The sudden death of many young celebrities due to cardiac arrests, in recent months, has brought heart health into the limelight in India. Experts have been drawing attention to the alarming rate of youngsters’ mortality risk due to heart conditions.
At the heel of multiple such shocking news reports also came World Heart Day on September 27, which is dedicated to the cause of creating awareness about heart-related diseases and their prevention.
With the country accounting for least one-fifth of the 17.9 million cardiovascular disease-related deaths globally, especially in the younger generation, India seems to be in a sticky situation. Data suggests that last year, 70% of heart attack deaths occurred in the 30-60 age group, with 19,744 people losing their lives, reported Business Insider.
While people in the age group of 45-60 years were most prone to heart attack deaths, younger people (aged 30-45 years) are second-most prone to the risk.
Youngsters In the Red: Why?
Several health experts have pointed toward sedentary lifestyles, imbalanced diets and high stress amongst this age group as the reason behind deteriorating heart health leading to a spike in incidences of Sudden Cardiac Arrest (SCA).
The habit of smoking and drinking has also been cited as the reason behind heart-related ailments. Going overboard with health consciousness– over-exercise, crash diets, and protein-filled diets taken without asking qualified professionals– is also detrimental in such cases.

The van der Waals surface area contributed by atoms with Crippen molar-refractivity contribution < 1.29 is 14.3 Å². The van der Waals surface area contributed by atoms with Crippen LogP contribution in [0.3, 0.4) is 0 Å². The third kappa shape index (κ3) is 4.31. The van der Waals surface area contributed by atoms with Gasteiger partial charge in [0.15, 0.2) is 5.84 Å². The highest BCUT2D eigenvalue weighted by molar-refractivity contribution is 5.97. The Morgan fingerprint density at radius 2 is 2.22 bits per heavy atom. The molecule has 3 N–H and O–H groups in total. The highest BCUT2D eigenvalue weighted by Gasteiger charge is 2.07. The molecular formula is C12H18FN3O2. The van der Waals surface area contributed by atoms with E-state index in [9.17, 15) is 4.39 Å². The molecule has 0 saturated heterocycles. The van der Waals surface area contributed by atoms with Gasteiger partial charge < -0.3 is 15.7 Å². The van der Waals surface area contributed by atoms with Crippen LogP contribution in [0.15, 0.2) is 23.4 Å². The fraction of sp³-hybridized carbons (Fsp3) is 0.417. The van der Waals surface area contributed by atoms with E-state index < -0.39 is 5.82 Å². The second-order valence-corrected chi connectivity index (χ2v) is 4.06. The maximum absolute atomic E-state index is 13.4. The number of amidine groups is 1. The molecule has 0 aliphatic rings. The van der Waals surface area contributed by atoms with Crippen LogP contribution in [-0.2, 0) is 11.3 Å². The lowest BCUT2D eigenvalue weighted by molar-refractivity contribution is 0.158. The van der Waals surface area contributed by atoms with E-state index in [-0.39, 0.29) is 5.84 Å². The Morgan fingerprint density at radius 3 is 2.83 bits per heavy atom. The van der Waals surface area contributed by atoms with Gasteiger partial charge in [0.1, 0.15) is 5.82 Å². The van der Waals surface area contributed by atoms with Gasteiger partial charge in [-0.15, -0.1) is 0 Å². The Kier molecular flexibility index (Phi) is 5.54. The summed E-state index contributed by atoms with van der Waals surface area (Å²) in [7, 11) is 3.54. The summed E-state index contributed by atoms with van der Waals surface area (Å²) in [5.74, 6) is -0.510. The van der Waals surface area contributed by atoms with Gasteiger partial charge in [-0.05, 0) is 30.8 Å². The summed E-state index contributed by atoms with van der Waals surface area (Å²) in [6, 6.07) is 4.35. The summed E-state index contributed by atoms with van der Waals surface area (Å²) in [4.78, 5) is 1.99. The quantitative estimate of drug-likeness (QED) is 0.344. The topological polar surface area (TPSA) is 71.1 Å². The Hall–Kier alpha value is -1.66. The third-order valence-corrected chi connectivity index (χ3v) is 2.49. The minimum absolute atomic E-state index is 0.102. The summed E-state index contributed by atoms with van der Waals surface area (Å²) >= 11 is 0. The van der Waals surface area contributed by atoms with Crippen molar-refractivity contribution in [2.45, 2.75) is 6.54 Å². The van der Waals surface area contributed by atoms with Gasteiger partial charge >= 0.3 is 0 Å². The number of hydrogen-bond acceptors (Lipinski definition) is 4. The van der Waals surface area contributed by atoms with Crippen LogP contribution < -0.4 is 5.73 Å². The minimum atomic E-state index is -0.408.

Certain other factors such as genes and low birth weight are also likely culprits for some people. COVID-19 has also emerged as a risk amplifier in terms of heart complications.
Tips For A Happy Heart
Most people can reduce risks to their hearts through small, consistent lifestyle changes. The way to a (healthy) heart is through the stomach: eating whole foods and avoiding processed foods is necessary. Having a balanced diet filled with lean protein, low-sugar fruits, vitamins, and carbs, is equally important. Nutritionists and doctors suggest chickpea, beans, chicken, whole eggs, green and leafy vegetables, curd, and high-fibre whole grains.
Workouts: Physical exercises, albeit followed within the limits of an individual’s body limit, are advised. Appropriate weightlifting and cardio exercises like running and cycling are known to be helpful in keeping heart diseases at bay.
Stress Control: Experts opine that stress can increase inflammation in the body (connected with high blood pressure and lower good cholesterol). Moreover, it can lead to poor sleeping and eating patterns, which, although indirectly, do affect the heart in a major way. Meditation and regular exercise are known to go a long way in helping a person destress.
Building awareness: Sometimes, the main cause behind sudden cardiac arrests and complications is a lack of awareness about warning signals. These include symptoms like unnecessary sweating, fainting, shortness of breath, increased heart rate, numbness in the legs, etc. Taking notice of these and consulting a health professional serves as a stitch in time.